My boyfriend has planter fasciiis in his right foot. He just had a amniotic injection a few days ago. Has anyone done this and did it help?
I just had this done today so I just wanted to say good luck. There's such limited info on this out there, but my podiatrist seemed to really have great things to say about it, so I'm hoping for the best. I'm just so sick of being in pain and want to get back to running ASAP!
I don't know much about this but have definitely heard of it and know that many doctors are huge believers in its success--particularly with PF. Stem Cell Therapy, Amniotic Membrane Treatment and/or Platelet Rich Plasma (PRP) all fall under the "Regnerative Medicine" category.
Can anyone tell me what success you had with the injections? My doctor office just called and left a recorded message about the injections. I have been dealing with Plantar Fasciitis for over a year in both feet. I have to take anti inflammatory medications and pain medication at times. I'm on my feet all day and tired of dealing with the pain. I can't exercise anymore and I want to get back to the gym and walk/run again. It can be debilitating and restricts the amount of activity I can do. I'm a very active person but I can't get rid of the pain. I have spent money on everything to treat and relieve dealing with the pain. Would love to hear any success with the injections.
Yesterday I had 50mg of Amniox's Clarix Flo injected into each of my feet. Since this is a relatively new technique for dealing with chronic plantar fasciitis there is not a large literature or online discussion out there. I will share with you my history, what I've thus far discovered about amniotic injections and I will follow up with you as time goes by. Hopefully I can help others make a more informed decision as they deal with this ridiculously persistent and terribly uncomfortable affliction.
TL;DR: I've had plantar fasciitis for 13 years and tried just about every kind of conservative intervention imaginable. Nothing has worked.
The long version:
I’ve had plantar fasciitis (properly, plantar fasciosis) since 2004. I did it to myself in two ways: 1) I was a letter carrier wearing bad shoes for a couple years; and 2) one day I foolishly engaged in somewhat strenuous physical activity barefoot and on a concrete surface. The combination of these two lead to an uncomfortable burning tightness in both of my heels that I could not shake.
I first tried inserts to support my arches. This helped somewhat. I tried the calf stretch on a stair which provided temporary relief. But I mostly just dealt with the pain until 2006 when I first visited a podiatrist. The podiatrist had custom foam-box-cast orthotics made for me. However, the orthotics made the problem worse and indeed the self-made inserts that I was producing on my own in my basement at the time provided more support and comfort than the $600 custom-made slices of plastic I got from the podiatrist. Being a young, stubborn and irreverent kid I never returned to the podiatrist.
Shortly after that I was without insurance. I bought all manner of devices and contraptions (if you can find it on the internet I’ve tried it), tried every stretch imaginable, ingested strange substances I read about on message boards, and went through dozens of shoes looking for one that wouldn’t cause too much pain. I have no idea how much I’ve spent through it all but It is easily in the thousands. Maybe not five figures but probably not too far off.
I was back on employer-provided insurance in 2014. Shortly after I made an appointment with a physical therapist who used the Graston technique. I visited her maybe seven times and eventually she just gave up. She told me that she had never seen feet as bad as mine and that I needed to see a podiatrist. She made a recommendation and I made an appointment.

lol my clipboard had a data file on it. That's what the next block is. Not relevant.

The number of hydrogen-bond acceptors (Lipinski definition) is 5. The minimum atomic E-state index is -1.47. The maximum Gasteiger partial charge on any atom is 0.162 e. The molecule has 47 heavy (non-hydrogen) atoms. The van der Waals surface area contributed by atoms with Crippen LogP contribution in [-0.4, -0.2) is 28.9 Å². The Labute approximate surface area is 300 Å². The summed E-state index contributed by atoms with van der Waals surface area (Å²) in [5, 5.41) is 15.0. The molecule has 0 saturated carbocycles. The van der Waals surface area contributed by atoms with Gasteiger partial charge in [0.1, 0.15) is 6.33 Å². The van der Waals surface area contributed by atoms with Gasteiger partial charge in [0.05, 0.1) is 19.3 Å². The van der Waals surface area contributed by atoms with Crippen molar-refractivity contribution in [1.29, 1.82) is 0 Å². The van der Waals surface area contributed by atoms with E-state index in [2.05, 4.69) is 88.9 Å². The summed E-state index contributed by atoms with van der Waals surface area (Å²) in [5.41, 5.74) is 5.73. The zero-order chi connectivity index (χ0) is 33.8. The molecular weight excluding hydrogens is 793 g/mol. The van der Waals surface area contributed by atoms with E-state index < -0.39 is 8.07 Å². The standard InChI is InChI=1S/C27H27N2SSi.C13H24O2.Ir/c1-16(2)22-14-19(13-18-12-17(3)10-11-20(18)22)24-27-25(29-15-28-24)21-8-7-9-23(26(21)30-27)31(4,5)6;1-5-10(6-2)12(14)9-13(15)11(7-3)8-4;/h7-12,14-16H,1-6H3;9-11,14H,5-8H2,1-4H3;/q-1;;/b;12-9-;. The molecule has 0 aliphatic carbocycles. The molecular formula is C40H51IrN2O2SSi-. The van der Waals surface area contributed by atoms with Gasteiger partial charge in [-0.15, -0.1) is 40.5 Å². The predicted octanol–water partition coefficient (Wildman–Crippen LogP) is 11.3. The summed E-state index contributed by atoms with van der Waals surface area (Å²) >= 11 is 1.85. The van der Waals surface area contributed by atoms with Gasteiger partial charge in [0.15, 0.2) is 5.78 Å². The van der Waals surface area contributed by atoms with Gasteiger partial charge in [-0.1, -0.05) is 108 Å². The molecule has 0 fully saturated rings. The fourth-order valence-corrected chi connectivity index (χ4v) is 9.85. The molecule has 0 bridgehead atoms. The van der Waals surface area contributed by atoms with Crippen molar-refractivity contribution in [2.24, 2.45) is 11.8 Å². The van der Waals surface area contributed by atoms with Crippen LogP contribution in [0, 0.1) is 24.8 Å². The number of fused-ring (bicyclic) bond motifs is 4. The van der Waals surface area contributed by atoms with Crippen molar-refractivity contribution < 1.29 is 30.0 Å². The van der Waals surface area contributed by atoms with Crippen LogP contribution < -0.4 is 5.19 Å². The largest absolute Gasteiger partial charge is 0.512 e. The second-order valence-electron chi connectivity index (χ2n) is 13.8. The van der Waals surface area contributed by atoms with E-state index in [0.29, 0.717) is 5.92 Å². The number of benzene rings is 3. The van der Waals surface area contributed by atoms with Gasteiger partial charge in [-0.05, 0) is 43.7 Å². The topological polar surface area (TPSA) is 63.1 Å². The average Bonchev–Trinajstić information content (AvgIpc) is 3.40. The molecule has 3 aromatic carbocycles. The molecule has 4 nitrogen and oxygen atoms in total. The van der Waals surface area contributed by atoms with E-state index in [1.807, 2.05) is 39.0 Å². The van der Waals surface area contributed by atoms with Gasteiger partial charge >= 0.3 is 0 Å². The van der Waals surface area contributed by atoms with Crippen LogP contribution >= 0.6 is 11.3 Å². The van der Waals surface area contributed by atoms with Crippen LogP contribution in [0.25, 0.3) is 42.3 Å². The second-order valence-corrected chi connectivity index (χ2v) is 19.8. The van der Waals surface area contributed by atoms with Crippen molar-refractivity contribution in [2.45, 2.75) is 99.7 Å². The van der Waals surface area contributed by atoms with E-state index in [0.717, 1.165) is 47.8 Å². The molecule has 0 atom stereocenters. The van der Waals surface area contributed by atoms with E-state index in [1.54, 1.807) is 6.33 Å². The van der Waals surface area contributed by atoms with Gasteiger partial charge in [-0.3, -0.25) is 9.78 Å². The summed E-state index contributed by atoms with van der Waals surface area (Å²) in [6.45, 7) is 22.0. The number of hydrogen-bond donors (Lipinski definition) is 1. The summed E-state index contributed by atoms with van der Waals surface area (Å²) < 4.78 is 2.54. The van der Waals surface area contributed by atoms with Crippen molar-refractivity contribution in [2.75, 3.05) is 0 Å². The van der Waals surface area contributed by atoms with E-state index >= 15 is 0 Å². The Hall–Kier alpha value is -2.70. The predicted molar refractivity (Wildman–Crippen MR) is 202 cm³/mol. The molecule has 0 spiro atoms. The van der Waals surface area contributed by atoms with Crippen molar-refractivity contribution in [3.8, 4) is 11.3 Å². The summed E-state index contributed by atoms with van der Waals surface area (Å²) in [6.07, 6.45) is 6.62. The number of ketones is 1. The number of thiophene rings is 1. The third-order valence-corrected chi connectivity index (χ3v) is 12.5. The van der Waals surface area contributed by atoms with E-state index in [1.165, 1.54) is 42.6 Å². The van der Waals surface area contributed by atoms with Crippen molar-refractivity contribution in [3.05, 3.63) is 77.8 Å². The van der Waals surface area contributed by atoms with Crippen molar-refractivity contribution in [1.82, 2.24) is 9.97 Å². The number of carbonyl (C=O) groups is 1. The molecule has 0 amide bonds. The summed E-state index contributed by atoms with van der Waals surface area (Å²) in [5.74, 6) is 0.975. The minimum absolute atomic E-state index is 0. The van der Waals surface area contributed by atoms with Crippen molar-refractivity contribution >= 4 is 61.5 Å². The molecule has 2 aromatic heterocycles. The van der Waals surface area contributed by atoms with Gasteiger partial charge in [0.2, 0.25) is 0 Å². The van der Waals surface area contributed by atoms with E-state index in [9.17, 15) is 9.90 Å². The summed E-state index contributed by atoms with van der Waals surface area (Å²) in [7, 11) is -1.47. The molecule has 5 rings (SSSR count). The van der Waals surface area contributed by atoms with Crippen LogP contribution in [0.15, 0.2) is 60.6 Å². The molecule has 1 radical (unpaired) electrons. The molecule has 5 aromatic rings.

My hope was that I could convince this second podiatrist to perform a microdebridement procedure on me. You can google this if you are not familiar. He was open to this and we began to work out a plan but in the meantime he suggested corticosteroid, which I refused (and will never consent to. Again, google is your friend) and custom orthotics. For several reasons this podiatrist did not inspire confidence in me and after three visits I stopped scheduling appointments. I am not as young today but I am still quite stubborn and perhaps even more irreverent.
I continued with my stretches and inserts and whatever else for about a year. However over this year my condition began to get much worse. While I’d had PF for some time it never got as bad as I hear some people have it. Over this year it began to get that bad.
So I went to see a third podiatrist. For all sorts of reasons he is truly excellent. We tried a few things and didn’t see much improvement so he set me up with a (different) PT that he highly recommended. After an MRI which confirmed the PF diagnosis I went for 12 sessions of ASTYM. While ASTYM did not cure me it was easily the most effective treatment I’ve had thus far. For the record I do not consider my experience a data point in any ASTYM vs. Graston debate; I chalk up the difference that I’ve experienced to the competency of the people wielding the tools. After seeing this second PT it became very clear to me that the first was basically incompetent. The second was not.
Anyway a combination of PT, certain stretches, religious use of frozen water bottles and golf balls did help things quite a bit. For a time I thought that I was on the road to recovery. And then, like everything else I’ve tried returns began to diminish. By the end of the 12 sessions I was basically back where I started. The PT said that as I adjusted to the orthotics the third podiatrist had recently made for me (from a plaster cast, which is the way to go) I would again see substantial improvement. Sadly this improvement did not come.
So, back to the podiatrist. He said that he’d perform a fasciectomy if I want it (NOT a fasciotomy. Fasciectomy removes a pinky-sized portion of the fascia whereas a fasciotomy is just a small cut in the fascial band. The problem with fasciotomy is that the band can reconnect, scar over and then you’re back where you started. This is the chief reason why so many release procedures fail. My podiatrist regularly sees people who had their fasciotomy performed by other podiatrists and he ends up cutting them open again to do the fasciectomy). However the podiatrist recommended that we try one last more conservative intervention before that. And that’s where we get to amniotic injections.